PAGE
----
The same can be said about the actors who, surprisingly, are limited only by the depth of their scripted characters and not – as is usually the case – the other way around. Rachel McAdams’s presence only furthers the comparisons to The Notebook, and she is really very convincing as the woman who has lost her memory: with all the flashbacks you get to see her truly, madly and deeply in love with her husband, but then, in the present, she seems genuinely lost in her ‘new’ life. Unfortunately, as the story progresses, and reaches that unfortunate third act, the ‘true story’ plot goes out of the window, and is instead diluted by standard Hollywood contrivance – as if reality isn’t enough for this kind of film, and there is instead a requirement for ‘big things’ to happen just to keep your attention – but McAdams stills holds on, making for a competent female lead.
Channing Tatum has been slowly growing in my esteem, ever since his awful start in G.I. Joe and films like Fighting. Indeed his last couple of efforts – solid support in Haywire and a decent lead performance in the otherwise pretty abysmal cop thriller Son of No One (opposite an utterly redundant Al Pacino), as well as a great showcase for his more self-depreciating, comedic side in 21 Jump Street – have certainly improved my regard for him, although, to be honest, the only way was up after G.I. Joe. Here he does an even better job than McAdams, arguably having the more sympathetic role as the loyal and determined husband who desperately wants his wife to remember him. If anything, it’s only the fact that his character design does not always allow for more natural responses (there were several opportunities where this guy could have rightly let loose a bit more – including the revelation about the parents: it makes no sense for him to hold back on that) that prevents him from elevating this movie even further.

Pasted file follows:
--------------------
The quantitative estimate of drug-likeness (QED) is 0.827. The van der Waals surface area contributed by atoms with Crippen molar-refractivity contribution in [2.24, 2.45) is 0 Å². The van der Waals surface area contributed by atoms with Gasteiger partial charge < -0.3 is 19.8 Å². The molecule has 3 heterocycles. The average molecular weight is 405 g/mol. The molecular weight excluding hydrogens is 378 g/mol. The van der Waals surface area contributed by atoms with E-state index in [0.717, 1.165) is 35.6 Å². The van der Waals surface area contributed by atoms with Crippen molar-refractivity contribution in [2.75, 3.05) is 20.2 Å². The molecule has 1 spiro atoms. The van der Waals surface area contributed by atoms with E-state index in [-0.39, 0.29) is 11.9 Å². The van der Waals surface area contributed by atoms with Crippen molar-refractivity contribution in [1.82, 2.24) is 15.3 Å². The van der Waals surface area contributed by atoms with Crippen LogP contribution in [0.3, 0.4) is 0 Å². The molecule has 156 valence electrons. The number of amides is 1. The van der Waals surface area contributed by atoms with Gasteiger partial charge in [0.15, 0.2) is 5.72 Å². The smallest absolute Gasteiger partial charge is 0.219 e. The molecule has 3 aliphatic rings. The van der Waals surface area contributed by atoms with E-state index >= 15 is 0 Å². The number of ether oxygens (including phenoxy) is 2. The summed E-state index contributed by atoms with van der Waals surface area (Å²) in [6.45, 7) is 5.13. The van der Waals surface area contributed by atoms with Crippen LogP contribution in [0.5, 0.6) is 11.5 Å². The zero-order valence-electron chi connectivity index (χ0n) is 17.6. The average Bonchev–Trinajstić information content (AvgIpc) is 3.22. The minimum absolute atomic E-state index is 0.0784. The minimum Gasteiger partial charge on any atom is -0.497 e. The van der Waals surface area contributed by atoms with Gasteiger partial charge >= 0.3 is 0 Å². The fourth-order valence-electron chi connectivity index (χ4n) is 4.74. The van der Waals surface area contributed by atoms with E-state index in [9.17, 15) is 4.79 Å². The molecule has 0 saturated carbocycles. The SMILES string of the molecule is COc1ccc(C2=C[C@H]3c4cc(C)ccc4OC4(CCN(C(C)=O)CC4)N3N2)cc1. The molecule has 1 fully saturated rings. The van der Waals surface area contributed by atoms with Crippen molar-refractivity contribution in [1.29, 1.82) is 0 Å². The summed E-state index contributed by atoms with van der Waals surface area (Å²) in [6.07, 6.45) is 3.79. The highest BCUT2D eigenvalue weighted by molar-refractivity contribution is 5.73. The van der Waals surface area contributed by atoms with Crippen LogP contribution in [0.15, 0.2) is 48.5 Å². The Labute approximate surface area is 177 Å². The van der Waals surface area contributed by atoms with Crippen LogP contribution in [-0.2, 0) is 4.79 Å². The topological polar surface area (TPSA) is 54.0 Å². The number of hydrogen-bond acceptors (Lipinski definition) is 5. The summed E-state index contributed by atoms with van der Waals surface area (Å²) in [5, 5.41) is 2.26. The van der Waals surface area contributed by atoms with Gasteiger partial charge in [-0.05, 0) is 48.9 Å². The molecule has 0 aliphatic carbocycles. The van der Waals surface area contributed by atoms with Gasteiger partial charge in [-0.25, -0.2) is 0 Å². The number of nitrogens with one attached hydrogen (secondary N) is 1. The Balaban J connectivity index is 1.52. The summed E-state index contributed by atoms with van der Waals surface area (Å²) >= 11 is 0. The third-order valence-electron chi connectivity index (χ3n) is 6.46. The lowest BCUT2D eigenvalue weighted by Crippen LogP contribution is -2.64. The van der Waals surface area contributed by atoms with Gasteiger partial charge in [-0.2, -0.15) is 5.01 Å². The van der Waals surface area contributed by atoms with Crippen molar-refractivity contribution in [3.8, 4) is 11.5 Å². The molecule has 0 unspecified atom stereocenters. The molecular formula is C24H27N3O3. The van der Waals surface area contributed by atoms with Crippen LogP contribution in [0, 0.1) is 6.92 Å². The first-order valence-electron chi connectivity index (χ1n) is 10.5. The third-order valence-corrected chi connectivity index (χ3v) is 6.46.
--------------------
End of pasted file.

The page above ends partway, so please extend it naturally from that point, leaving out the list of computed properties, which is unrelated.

Support comes from a dependably Machiavellian Sam Neill (Jurassic Park, The Hunt for Red October, Daybreakers) and a surgery-enhanced Jessica Lange (Cape Fear, Prozac Nation), who looks considerably worse for wear – as the less-than-honest affluent parents who want to ‘retrieve’ their lost daughter by whatever means necessary, even if it means further destroying her marriage – as well as Underworld’s Scott Speedman as the old fiancé, looking so different (not in a good way) that you can understand why he didn’t reprise his role in Underworld: Awakening.
At the end of the day The Vow makes good use of some real-life events to tug at your heart-strings, and it’s these elements that work the best; it boasts warm, natural chemistry from the leads, and even a few nice jokes (mostly coming from the surprisingly witty Tatum); as well as able support from the older players. Romantic, funny, and dramatic – it ticks all of the boxes – and with a slightly better thought-out resolution (or rather, perhaps, less thinking would have worked here: all they had to do was stick to what happened to the real couple, and maybe remember that the film they were making was called “The VOW”) it could have been even better. As stated, if you take 50 First Dates and remix it with the dramatic sincerity of The Notebook, then dilute the ending a little, the end result is this film. For couples, or those who enjoy a decent romcom, it’s certainly worth a watch.